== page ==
Lack of focus costing Bruins in another late season slump
There could be numerous factors as to why the B’s have hit an ill-timed four-game losing skid. Fatigue, frustration, fate, you name it, it could be a reason.
But if you ask me, there is one main reason why the Bruins are currently sliding.
Yes, it begins win an ‘f.’ It’s focus, or the lack thereof.
Take the Thursday night’s loss at home against Tampa Bay. Facing a near must-win situation against the Lightning the Bruins took the lead not once, not twice but thrice in the second period. Each time, they allowed the Bolts to tie it right back up in 44 seconds, 24 seconds and 1:35. On each goal, the B’s looked lackadaisical, allowing Tampa to walk right back in the zone and get shots off.
The eventual winner from Nikita Kucherov, who finished with a hat trick on the night, came on a power-play midway through the third on a high sticking penalty taken by David Pastrnak. Pastrnak took the penalty when, after playing the puck, kept his stick held high. Vladislav Namestnikov promptly skated into the stick and drew the penalty. It’s been simple mistakes that have cost the Bruins so far, and it has been spread out over the last four games.
“It happened the other night against Ottawa,” said interim coach Bruce Cassidy, “…but at the end of the day, it is a focus, and it’s urgency and it’s understanding time and score. We did not have good comprehension of that tonight and I don’t think, of late. It’s in certain situations in the game when you lose your focus for whatever reason.”
“Not being focused and not being sharp,” Zdeno Chara said when asked if the result of losing three leads was a result of lack of focus. “Obviously at this time of the year it’s unacceptable and it’s up to us to be better.”
From giving up three early goals in the first period against Edmonton, to a defensive breakdown that lead to the winner against Ottawa, to allowing two quick, late goals in Toronto, the Bruins focus has been almost nonexistent, especially in late games.
“As a group, I don’t think we were prepared individually,” said Brad Marchand. “I think mentally, most off, we all had missed assignments over the ice where we need to be better.”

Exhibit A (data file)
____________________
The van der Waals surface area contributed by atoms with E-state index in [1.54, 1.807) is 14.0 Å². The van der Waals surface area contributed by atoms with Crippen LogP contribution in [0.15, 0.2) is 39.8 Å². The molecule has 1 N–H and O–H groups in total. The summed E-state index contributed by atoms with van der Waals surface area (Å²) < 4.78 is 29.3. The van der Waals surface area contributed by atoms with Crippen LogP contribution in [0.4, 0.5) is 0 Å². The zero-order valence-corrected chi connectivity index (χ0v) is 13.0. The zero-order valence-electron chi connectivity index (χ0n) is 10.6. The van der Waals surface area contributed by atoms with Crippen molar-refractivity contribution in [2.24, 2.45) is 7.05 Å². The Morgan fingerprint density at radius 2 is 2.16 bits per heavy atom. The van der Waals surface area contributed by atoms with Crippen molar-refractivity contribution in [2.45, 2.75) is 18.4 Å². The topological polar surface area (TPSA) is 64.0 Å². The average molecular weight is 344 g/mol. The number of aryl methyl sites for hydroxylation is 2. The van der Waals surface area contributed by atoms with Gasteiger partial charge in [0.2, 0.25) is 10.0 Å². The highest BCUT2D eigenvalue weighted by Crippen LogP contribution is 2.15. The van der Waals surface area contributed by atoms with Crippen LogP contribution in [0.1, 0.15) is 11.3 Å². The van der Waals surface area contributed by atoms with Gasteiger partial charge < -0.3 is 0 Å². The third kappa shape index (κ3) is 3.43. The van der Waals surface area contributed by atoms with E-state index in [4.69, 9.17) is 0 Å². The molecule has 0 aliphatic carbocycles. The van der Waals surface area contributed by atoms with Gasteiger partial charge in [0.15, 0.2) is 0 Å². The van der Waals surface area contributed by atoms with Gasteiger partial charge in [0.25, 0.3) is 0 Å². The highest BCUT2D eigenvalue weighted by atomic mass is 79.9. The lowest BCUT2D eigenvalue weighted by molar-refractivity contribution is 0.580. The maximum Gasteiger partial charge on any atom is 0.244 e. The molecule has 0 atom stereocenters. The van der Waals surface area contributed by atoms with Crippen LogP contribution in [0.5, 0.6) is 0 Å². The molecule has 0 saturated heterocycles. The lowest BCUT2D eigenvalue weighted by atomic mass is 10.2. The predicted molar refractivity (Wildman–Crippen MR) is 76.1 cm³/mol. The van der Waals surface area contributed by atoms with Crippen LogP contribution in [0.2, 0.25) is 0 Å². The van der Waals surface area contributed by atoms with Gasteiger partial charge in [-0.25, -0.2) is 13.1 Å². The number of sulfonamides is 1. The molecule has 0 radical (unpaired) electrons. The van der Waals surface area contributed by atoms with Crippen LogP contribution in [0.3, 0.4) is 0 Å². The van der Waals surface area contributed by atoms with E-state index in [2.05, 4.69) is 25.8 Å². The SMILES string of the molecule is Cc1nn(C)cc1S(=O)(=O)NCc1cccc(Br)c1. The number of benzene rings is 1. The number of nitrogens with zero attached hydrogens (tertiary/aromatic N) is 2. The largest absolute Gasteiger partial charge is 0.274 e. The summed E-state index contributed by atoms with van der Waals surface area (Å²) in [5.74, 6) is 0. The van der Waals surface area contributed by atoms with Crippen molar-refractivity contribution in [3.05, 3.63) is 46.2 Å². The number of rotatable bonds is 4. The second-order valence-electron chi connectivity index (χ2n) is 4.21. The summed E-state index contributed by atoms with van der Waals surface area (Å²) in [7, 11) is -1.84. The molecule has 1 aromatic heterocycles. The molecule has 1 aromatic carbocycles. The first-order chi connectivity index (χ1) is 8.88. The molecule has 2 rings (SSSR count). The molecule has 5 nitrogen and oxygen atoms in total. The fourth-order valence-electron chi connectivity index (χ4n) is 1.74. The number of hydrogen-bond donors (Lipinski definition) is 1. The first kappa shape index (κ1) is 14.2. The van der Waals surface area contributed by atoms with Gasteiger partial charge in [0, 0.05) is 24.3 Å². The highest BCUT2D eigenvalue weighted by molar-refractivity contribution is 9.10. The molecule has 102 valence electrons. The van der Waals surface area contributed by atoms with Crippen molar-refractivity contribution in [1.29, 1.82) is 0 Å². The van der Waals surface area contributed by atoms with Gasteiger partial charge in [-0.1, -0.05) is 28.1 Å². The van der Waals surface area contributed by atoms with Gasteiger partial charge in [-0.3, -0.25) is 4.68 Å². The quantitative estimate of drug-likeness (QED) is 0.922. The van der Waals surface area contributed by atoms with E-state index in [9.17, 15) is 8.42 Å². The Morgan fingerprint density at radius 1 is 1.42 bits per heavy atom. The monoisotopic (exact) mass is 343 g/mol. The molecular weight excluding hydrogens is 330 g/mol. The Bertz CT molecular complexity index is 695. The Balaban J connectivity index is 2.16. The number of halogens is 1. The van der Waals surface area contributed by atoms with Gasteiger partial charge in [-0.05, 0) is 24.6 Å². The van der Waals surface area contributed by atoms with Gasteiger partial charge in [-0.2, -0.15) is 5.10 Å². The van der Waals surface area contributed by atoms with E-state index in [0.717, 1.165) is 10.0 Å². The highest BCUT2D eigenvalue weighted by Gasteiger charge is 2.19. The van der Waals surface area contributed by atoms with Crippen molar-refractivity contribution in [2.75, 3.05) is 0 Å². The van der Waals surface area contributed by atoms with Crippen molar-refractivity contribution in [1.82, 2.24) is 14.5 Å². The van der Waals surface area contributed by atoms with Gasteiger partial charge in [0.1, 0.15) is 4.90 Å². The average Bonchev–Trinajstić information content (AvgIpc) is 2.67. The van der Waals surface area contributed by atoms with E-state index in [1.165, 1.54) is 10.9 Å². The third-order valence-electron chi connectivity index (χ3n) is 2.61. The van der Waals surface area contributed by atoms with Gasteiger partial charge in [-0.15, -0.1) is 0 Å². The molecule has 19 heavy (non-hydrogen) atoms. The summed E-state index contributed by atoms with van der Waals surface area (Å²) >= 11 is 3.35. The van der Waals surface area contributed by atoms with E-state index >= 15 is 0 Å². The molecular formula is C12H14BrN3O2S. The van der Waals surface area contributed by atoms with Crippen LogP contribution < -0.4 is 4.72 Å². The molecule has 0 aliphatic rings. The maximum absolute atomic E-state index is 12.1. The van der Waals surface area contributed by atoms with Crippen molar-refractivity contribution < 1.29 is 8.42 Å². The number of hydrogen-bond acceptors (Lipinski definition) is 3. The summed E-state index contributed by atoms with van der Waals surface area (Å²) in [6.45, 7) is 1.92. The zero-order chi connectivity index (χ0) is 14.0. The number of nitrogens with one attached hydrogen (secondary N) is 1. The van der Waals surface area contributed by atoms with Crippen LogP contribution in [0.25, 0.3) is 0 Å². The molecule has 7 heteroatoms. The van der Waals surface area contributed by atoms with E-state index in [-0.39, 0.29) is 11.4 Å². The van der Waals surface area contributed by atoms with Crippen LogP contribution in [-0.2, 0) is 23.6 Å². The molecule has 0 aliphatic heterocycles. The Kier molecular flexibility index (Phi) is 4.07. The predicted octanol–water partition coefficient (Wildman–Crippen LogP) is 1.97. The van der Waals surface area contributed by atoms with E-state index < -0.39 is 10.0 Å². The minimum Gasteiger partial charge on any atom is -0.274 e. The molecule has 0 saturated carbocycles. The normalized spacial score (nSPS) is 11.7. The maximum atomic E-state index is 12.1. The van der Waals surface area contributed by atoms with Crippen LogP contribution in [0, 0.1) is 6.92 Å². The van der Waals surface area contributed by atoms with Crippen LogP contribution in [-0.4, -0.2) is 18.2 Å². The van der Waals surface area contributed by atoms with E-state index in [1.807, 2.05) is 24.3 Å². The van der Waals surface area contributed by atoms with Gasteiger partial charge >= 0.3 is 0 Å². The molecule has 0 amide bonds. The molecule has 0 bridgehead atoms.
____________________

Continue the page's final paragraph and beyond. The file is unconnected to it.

“Those follow-up shifts [after scoring] need to be our best shifts,” added Marchand’s fellow linemate David Backes. “I don’t think they were our best shifts. They were probably some of our least form of execution, least form of desperation and fortitude to just impose what we’re going to do on the other team.”
But as frustrating as it has been on the ice for the Bruins, fans and media are equally upset. As one can see in the papers and hear on the radio, the B’s are starting to be written off, and people are starting to wonder what is causing this lack of focus.
“You’ve got to come to expect a better effort and I feel like we weren’t ready,” stated Torey Krug. “We were making some key mistakes, we have a few leads and then all of a sudden, the next shift, they’re coming back and scoring on us and good teams don’t do that. So, I just think mentally we weren’t very sharp.”
Just after the Bruins loss to Ottawa, Krug was adamant that another late-season collapse was not going to happen this year. Could attitudes like this be what hurting the B’s?
Of course, a little confidence never hurt anyone, but are the B’s a bit too confident and careless after their impressive stretch when Cassidy took over?
Said Cassidy on why his team may have lost focus during the second, “I think if there was an easy answer, we would have solved after the first or second [goal].”
But what is exactly is the answer as to why the Bruins are losing their focus? Entering another important game against the Islanders tonight in Brooklyn, one can only guess.